There was a new style of clothing in the villages around Skalat: the black-striped women's skirts sewn from stolen talaysim. The peasant market, however, suffered a shortage in parchment torn from the Scrolls of the Law, which shoemakers had long since learned to convert into lining and padding for boots and shoes. On the other hand, the market square and the streets among the Jewish ruins were littered with heaps of books and pages ripped from Talmuds and prayer books: free for the taking. Earlier, when there had been Jews working for Malecki in the Raw Material Collection Brigade which gathered large quantities of Jewish books for sale as scrap paper: they even had some exchange value -eight groschen a kilo. But that trade ended after the last slaughter, when there were no Jews left to work at it. The books and torn pages were then used merely for packing materials in local stores, and as toilet paper.
Every Gentile knew by now that the Jews were to be totally exterminated -that no remnant of Judaism would be allowed to survive. It was, therefore, acceptable to destroy Jewish buildings and wipe out Jewish cemeteries. The local population seemed to take to that task with sadistic and vengeful joy. The elimination of the living having almost been accomplished, it was now the turn of the dead.
Gravestones, with their holy letters, torn from cemeteries now appeared as paving stones, scattered over stretches of sidewalks and roads. The anguished cry of the stones fell on deaf ears while the dead in the unmarked graves yearned for their memorials. The peasants stopped their graveyard expeditions only after a fatal accident when a tombstone fell on a grave-robber, killing him instantly. Frightened, they believed that the tombstones were rebelling when being dishonored. They feared that the stony strength and weight of the gravestones would inflict black and blue marks and painful wounds. They believed that the dead were taking vengeance.
Fantastic stories were told about the terrible and wondrous events at the Jewish cemetery. Some told of hearing groans and quiet sobbing coming from the graves while others claimed to have seen blood coming from them. A wall made of stolen tombstones had been set-up around the Town Hall. One morning, several of the stones were found lying on the street. The story quickly spread that corpses came out at night to reclaim their tombstones and, indeed, the wall around the Town Hall did appear to be shrinking steadily. Then the peasants stopped stealing tombstones from the Jewish cemetery.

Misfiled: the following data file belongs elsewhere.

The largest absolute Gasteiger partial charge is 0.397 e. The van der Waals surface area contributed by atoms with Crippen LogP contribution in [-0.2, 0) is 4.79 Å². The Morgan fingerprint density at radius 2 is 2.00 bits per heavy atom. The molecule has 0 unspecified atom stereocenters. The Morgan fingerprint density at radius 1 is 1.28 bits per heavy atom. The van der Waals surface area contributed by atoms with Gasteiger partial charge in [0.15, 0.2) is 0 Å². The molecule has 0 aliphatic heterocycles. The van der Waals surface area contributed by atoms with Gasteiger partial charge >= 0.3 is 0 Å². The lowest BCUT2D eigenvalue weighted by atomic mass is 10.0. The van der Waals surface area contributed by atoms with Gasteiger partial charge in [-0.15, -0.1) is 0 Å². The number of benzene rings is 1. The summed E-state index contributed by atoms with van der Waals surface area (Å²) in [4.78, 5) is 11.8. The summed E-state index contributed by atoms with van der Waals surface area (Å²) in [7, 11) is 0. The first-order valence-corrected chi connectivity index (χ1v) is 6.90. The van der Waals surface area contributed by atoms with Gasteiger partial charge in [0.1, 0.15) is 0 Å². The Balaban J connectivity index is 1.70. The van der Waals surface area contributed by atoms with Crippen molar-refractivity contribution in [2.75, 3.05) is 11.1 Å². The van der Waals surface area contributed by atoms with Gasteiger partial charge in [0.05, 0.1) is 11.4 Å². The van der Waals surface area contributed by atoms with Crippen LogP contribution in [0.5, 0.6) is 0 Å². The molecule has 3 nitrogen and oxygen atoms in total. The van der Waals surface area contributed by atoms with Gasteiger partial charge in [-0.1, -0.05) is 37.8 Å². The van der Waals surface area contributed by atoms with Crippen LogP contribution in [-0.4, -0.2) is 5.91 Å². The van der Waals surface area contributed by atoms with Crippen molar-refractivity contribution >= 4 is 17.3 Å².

While this brought peace to the dead, the living Jews felt powerless against the constant danger which they faced. Living in the crowded ghetto like chickens in a coop, they awaited their inevitable deaths. The unsatiated local rabble stared mercilessly across the ghetto at some nine hundred Jews who still drew breath there. In wonder, they shook their heads and said: Can you believe it? They're slaughtered and slaughtered and still they're here! But you can smell the Angel of Death over there.
After each 'action,' the shtetl took on the look of a village fair. Some peasants came to determine the remaining number of living Jews, while others came simply to steal whatever they could from the emptied and not yet demolished homes. In the Pre-Passover 'action' (April of 1943), many murdered Jews created unintended beneficiaries among the hundreds who had undertaken to hide Jewish possessions. Every Jewish death instantly enriched a local helper.
In those final bloody days, when the last of the last were about to be exterminated, the remaining Jews of Skalat were crowded into thirty small houses. The passageways of streets and alleys were boarded up. The handful of remaining exhausted Jews lived in the most awful congestion and filth, above ground as well as below in bunkers. Every day and every hour of every day the Jews in the shtetl lived in mortal fear, anticipating the inevitable liquidation of the ghetto and their deaths.